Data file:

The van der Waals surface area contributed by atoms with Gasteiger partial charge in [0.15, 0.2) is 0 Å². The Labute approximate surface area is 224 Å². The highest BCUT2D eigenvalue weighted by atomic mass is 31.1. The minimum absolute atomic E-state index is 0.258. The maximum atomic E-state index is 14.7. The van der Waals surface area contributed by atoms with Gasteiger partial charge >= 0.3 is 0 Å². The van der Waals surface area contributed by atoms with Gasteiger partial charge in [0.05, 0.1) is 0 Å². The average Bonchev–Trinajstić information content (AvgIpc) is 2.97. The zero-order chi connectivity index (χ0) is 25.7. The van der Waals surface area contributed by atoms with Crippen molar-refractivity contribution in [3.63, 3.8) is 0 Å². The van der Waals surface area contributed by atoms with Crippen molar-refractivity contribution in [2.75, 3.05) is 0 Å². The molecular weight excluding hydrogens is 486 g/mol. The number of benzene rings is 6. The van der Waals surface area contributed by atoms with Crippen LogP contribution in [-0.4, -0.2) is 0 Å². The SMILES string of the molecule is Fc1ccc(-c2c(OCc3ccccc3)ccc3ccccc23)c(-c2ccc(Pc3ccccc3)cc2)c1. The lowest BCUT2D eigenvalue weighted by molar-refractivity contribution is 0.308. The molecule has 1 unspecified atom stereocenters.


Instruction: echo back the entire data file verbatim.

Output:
The van der Waals surface area contributed by atoms with Gasteiger partial charge in [0.15, 0.2) is 0 Å². The Labute approximate surface area is 224 Å². The highest BCUT2D eigenvalue weighted by atomic mass is 31.1. The minimum absolute atomic E-state index is 0.258. The maximum atomic E-state index is 14.7. The van der Waals surface area contributed by atoms with Gasteiger partial charge >= 0.3 is 0 Å². The van der Waals surface area contributed by atoms with Gasteiger partial charge in [0.05, 0.1) is 0 Å². The average Bonchev–Trinajstić information content (AvgIpc) is 2.97. The zero-order chi connectivity index (χ0) is 25.7. The van der Waals surface area contributed by atoms with Crippen molar-refractivity contribution in [3.63, 3.8) is 0 Å². The van der Waals surface area contributed by atoms with Crippen molar-refractivity contribution in [2.75, 3.05) is 0 Å². The molecular weight excluding hydrogens is 486 g/mol. The number of benzene rings is 6. The van der Waals surface area contributed by atoms with Crippen LogP contribution in [-0.4, -0.2) is 0 Å². The SMILES string of the molecule is Fc1ccc(-c2c(OCc3ccccc3)ccc3ccccc23)c(-c2ccc(Pc3ccccc3)cc2)c1. The lowest BCUT2D eigenvalue weighted by molar-refractivity contribution is 0.308. The molecule has 1 unspecified atom stereocenters.